Munuŋgurr comes from a political family. Her artist grandfather Mungurrawuy Yunupingu helped spearhead the land rights struggle in the 1960s; her late uncle Mandawuy Yunupingu was the joint founder of Yothu Yindi; her son Gapanbulu Yunupingu played yidaki in the group and now sometimes fronts the band. But Munuŋgurr’s artwork mostly explores her deep esoteric knowledge of Yolŋu stories. Painting for her is “healing”, she explains. “It keeps me alive.”
In 2005 a near-fatal car accident left Munuŋgurr with permanent physical disabilities and an acquired brain injury. During the seven months she spent in hospital in Darwin – 700km west of Yirrkala – her mother and French husband Tony Gintz received special permission to take Munuŋgurr on excursions to the nearby bush for traditional healing sessions. Her mother would dig a pit and add coals to create a natural sauna and then overlay it with paperbark and healing plants. Munuŋgurr would be placed inside. “I was cooked in an underground oven!” Munuŋgurr hoots.
Stubbs elaborates: “Her initial assessment by the doctors was that she would be a vegetable with no capacity to live any life. Tony and her mother defied that and through those healing processes she was able to return home. And the first moment she was able to, she painted, and through painting she has healed herself.”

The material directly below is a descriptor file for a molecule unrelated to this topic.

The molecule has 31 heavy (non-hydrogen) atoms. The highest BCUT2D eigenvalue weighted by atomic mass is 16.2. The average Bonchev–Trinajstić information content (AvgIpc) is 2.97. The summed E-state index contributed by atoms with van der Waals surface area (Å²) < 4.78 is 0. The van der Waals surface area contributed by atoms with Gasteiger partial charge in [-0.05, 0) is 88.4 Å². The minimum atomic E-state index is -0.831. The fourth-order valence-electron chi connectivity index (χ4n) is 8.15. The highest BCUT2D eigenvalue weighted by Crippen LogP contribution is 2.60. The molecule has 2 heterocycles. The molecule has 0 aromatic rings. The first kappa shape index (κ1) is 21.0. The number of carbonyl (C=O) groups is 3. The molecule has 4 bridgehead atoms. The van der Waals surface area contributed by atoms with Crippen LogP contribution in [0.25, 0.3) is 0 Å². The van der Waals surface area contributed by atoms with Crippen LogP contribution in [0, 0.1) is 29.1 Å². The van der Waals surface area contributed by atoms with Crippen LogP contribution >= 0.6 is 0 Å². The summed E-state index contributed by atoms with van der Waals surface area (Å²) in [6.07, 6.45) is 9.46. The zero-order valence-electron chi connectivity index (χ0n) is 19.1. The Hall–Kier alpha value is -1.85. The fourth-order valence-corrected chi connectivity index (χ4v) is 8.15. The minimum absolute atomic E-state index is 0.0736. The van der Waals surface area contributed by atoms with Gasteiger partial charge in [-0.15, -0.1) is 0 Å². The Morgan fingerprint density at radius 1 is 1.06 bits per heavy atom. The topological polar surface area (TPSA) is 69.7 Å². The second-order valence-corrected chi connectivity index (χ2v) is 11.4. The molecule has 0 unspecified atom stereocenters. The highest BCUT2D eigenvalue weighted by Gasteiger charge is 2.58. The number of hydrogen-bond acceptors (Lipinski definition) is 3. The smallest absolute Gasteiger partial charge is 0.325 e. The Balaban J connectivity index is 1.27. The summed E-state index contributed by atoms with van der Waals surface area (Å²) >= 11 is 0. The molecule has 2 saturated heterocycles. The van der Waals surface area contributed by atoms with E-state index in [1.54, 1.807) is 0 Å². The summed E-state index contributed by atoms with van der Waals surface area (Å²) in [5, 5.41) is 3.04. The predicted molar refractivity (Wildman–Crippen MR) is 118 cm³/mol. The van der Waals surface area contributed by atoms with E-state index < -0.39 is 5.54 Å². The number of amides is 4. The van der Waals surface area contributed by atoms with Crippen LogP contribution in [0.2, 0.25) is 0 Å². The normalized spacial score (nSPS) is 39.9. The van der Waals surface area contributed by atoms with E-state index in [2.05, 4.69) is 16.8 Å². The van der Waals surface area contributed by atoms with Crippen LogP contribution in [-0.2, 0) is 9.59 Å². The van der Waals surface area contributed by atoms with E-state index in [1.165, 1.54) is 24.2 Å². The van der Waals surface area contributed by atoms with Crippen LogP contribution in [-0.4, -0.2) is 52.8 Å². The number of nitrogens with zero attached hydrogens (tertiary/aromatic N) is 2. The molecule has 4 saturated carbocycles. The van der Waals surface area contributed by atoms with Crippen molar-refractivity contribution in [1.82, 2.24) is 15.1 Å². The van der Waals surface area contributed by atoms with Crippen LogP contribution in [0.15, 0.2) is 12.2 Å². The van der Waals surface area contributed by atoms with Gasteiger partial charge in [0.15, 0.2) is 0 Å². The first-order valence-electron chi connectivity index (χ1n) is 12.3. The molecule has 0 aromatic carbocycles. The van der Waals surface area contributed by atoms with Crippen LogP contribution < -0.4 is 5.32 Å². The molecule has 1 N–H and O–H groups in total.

The accident impeded the use of her dominant right hand, so Munuŋgurr learned to wield her marwat (a traditional paintbrush made from her own hair) with her left. Her injuries also made it difficult for her to collect and grind the ochres and other earth pigments that Yolŋu artists customarily use on their canvases, so the elders gave her permission on compassionate grounds to use acrylic paint instead. After years of recreating traditional colours with orange, red and yellow paints, Munuŋgurr switched in 2019 to painting her larger works in the vivid shades of azure, ultramarine and turquoise that have come to define her.
She chose the hue, she has explained, “because the earth is blue, the sky is blue and the sea is blue”.
But her husband, who collects the sheets of stringybark for her work – venturing out during the wet season with a tomahawk to peel the outer layer off suitable trees – says: “The work [blue paintings] she does in Buku is only a small part of her whole body of work, because when she comes back home, she spends all her time painting [in many colours] … One day there’s going to be a surprising exhibition of the other side of Dhambit.”
Stubbs adds: “There’s a shipping container full, because Dhambit is not painting for money, fame or profit – she needs to paint. She has to paint compulsively all day, every day.”
Munuŋgurr nods her head: “Every day.”
Before we hang up, Munuŋgurr fixes her gaze on me through the computer screen and smiles. “I’ll paint you one day,” she says, grinning. “You, talking to me.”